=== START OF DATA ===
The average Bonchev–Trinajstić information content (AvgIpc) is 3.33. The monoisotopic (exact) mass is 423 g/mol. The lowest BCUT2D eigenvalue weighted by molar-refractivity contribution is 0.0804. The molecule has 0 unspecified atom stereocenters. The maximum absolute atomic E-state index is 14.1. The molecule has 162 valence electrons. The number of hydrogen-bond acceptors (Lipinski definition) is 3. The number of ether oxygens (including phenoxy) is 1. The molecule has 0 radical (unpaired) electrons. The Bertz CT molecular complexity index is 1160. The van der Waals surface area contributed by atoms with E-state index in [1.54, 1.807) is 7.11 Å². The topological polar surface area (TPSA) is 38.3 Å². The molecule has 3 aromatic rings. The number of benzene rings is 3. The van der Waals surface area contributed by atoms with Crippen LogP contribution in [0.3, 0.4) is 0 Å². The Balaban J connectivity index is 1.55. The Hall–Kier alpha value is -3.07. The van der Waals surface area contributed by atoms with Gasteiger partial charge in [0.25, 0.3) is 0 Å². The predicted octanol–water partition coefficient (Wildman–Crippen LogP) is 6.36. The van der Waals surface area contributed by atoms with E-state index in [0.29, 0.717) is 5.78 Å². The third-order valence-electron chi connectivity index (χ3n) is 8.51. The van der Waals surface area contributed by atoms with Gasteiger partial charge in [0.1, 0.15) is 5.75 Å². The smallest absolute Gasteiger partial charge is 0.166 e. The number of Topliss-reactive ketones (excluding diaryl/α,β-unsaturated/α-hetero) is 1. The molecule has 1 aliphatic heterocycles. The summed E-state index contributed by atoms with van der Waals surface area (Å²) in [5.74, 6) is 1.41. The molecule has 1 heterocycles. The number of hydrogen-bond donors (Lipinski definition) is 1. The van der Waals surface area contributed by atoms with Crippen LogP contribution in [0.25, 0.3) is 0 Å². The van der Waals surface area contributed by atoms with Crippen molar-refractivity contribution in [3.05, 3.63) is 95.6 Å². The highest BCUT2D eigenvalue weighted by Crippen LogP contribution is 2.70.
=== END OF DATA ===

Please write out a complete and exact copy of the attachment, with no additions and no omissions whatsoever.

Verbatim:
The average Bonchev–Trinajstić information content (AvgIpc) is 3.33. The monoisotopic (exact) mass is 423 g/mol. The lowest BCUT2D eigenvalue weighted by molar-refractivity contribution is 0.0804. The molecule has 0 unspecified atom stereocenters. The maximum absolute atomic E-state index is 14.1. The molecule has 162 valence electrons. The number of hydrogen-bond acceptors (Lipinski definition) is 3. The number of ether oxygens (including phenoxy) is 1. The molecule has 0 radical (unpaired) electrons. The Bertz CT molecular complexity index is 1160. The van der Waals surface area contributed by atoms with E-state index in [1.54, 1.807) is 7.11 Å². The topological polar surface area (TPSA) is 38.3 Å². The molecule has 3 aromatic rings. The number of benzene rings is 3. The van der Waals surface area contributed by atoms with Crippen LogP contribution in [0.3, 0.4) is 0 Å². The Balaban J connectivity index is 1.55. The Hall–Kier alpha value is -3.07. The van der Waals surface area contributed by atoms with Gasteiger partial charge in [0.25, 0.3) is 0 Å². The predicted octanol–water partition coefficient (Wildman–Crippen LogP) is 6.36. The van der Waals surface area contributed by atoms with E-state index in [0.29, 0.717) is 5.78 Å². The third-order valence-electron chi connectivity index (χ3n) is 8.51. The van der Waals surface area contributed by atoms with Gasteiger partial charge in [0.1, 0.15) is 5.75 Å². The smallest absolute Gasteiger partial charge is 0.166 e. The number of Topliss-reactive ketones (excluding diaryl/α,β-unsaturated/α-hetero) is 1. The molecule has 1 aliphatic heterocycles. The summed E-state index contributed by atoms with van der Waals surface area (Å²) in [5.74, 6) is 1.41. The molecule has 1 heterocycles. The number of hydrogen-bond donors (Lipinski definition) is 1. The van der Waals surface area contributed by atoms with Crippen LogP contribution in [0.25, 0.3) is 0 Å². The van der Waals surface area contributed by atoms with Crippen molar-refractivity contribution in [3.05, 3.63) is 95.6 Å². The highest BCUT2D eigenvalue weighted by Crippen LogP contribution is 2.70.